Population models


This guide describes the construction of simple population models. It is linked to the Cull Planning and Management Plan guides.

Using models

A population model is a tool that helps to predict the effect of a culling strategy as an aid to decision making. A model is not always required, especially where cull targets are very simple. Models can be run annually using updated information to guide the next year’s cull, as well as over longer time spans to predict the long term effect of a culling policy. There are different levels of complexity and models are only as good as the information that is put in.

Model parameters

The information required to build a model is detailed below

Information typeCommentSource of information Minimum information requiredUseful additional information
Starting populationWill be an estimate only. Population is often underestimated. A known minimum number is a good starting point. Census (see Census guide). Consistency in count methodology is important to ensure that real changes are being seen.Estimate of total population.
Number of breeding females. Breeding females will include the adults plus yearlings and even females<1year if they are known to produce young
Number of animals in every age/sex class.
Recruitment rates Male fertility is usually assumed to be 100% in all animals above 1 year old.
Female pregnancy rates (estimated from culled females) give some indication of potential recruitment. Census may give an indication of proportion of young that survive.
Census and cull data – provided both involve a significant proportion of the population. When calculating the female:young ratio from Spring census counts remember to include the females /young culled during the winter, (see Census and Cull Records guides).
Published literature can be used as a guide if other information is not available.
Average number of young that survive and are likely to become adults, per breeding female.Recruitment rate for every female age class.
Male: female recruitment ratioUsually assumed to be1:1 i.e. equal numbers of male and female young are born
Natural mortality /accidentAnimals lost for reasons other than culling. Can be estimated for animals < 1year. For adults natural mortality is usually approx 2% in each age class of adults in moderately culled populations except in oldest expected class where it can be assumed to be 80-100%. Include road accidents etc and in some years the effect of particularly harsh climate.For animals < 1 year a comparison of spring census data (female to young ratio, taking into account the cull) with embryo data from previous winter cull will give some indication. May be variable from year to year.
Published literature.
Estimated natural mortality rates for each sex, both young and adult.Natural mortality rates for all age classes
Immigration and emigrationUsually assumed as zero.
Adjustments to model predictions can be made if deer movements can be confirmed.
Projected cull figuresDecided by deer manager according to objectives. Figures must be realistically achievable.Cull plan or “what if” scenarios.Cull figures for adult females, adult males and young.Cull figures for every age/sex class in the model.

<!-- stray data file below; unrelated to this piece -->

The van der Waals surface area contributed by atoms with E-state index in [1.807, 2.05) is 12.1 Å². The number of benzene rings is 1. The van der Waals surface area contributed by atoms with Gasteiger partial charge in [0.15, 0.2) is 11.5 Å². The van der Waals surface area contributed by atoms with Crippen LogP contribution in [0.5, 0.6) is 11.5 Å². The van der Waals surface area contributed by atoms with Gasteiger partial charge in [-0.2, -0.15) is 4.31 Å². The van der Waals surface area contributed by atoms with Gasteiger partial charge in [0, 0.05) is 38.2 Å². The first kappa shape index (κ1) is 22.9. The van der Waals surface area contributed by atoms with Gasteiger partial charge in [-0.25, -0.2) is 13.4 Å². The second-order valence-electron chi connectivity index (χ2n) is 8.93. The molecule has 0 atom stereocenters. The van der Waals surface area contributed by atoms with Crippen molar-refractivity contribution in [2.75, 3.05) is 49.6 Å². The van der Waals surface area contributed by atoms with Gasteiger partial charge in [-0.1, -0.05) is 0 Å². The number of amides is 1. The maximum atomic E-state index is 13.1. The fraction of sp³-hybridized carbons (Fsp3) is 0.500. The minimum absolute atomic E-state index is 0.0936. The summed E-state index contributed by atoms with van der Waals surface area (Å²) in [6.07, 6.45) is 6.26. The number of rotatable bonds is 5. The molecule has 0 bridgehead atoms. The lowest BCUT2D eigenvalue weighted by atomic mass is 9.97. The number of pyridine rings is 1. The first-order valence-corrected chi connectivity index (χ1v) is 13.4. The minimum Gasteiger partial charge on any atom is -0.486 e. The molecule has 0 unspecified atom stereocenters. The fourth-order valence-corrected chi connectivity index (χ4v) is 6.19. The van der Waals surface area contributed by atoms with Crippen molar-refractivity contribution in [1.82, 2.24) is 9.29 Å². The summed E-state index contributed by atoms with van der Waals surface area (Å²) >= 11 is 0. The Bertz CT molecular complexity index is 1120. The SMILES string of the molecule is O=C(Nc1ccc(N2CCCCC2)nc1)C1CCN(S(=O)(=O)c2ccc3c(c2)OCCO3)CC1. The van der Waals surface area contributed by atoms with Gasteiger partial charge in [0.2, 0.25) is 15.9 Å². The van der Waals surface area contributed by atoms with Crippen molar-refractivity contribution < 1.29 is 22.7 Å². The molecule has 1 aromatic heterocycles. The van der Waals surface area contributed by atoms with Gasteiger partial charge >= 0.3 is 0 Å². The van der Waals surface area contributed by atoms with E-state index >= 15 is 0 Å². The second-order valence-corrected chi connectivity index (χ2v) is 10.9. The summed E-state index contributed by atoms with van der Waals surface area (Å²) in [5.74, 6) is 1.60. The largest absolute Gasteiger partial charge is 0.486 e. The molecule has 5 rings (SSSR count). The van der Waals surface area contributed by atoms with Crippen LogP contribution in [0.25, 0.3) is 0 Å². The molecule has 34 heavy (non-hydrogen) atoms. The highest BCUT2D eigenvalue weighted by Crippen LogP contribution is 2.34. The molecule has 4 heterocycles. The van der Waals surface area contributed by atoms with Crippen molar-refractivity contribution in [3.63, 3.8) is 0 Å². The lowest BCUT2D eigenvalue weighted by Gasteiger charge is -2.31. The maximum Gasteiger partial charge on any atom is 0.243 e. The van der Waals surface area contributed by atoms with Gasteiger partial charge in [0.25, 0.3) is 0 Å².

Note: Not all of the information listed in this table may be available. Data derived directly from the population that the model seeks to represent is always the best and can be gathered from season to season. Estimates or published data can be substituted but the chance of the model being a good representation of the real situation may be lower.

Building a simple population model

The best way to build a simple population model is to use a computer spreadsheet, but the same principles can be applied to paper based models.

Simple models follow a straightforward process. The starting time for the model is usually post summer (max population) or post winter and cull (minimum population). Assuming a max population start:

  1. Estimate starting population i.e. numbers for each age class in the model. In very simple models this may be just the numbers of males and females and young (i.e. just 3 age/sex classes). Alternatively the numbers of adults, yearlings and young for both sexes (6 classes) might be included or, in more complicated models all age classes for both sexes might be included (24 or more classes for long lived species);
  2. Apply male and female culls;
  3. Apply estimates of natural (winter) mortality. This step is usually applied immediately after the winter cull and before the young are born;
  4. Use remaining female numbers to calculate the likely number of young. Young for all species are assumed to be born from May-July;
  5. Increase the age of all except the new born animals by one year (only required in models where age classes are treated independently and recruitment or mortality varies with age)
  6. Calculate new maximum population.
  7. Repeat steps 1-6 as appropriate.

This process can be repeated using the same (or different) parameters for, say, up to 10 years, but it would be unwise to extrapolate much further. Remember a model can never be accurate in the sense that it can reflect precisely what is happening on the ground, but it can be a useful indicator of trends and of the likely effect of a culling strategy.

Interpretation of population models can be difficult, users are strongly advised to seek specialist advice before basing culls solely on a model.

Further Info

An example of a spreadsheet population model can be found in the Associated Information section of these guides.
A more detailed deer population model has been developed by Forest Research, see Armstrong, H.M., Bathgate, S. & Handley, P. (2007). Excel red deer population dynamics model, see http://www.forestry.gov.uk/fr/INFD-6CHC56 for contact details.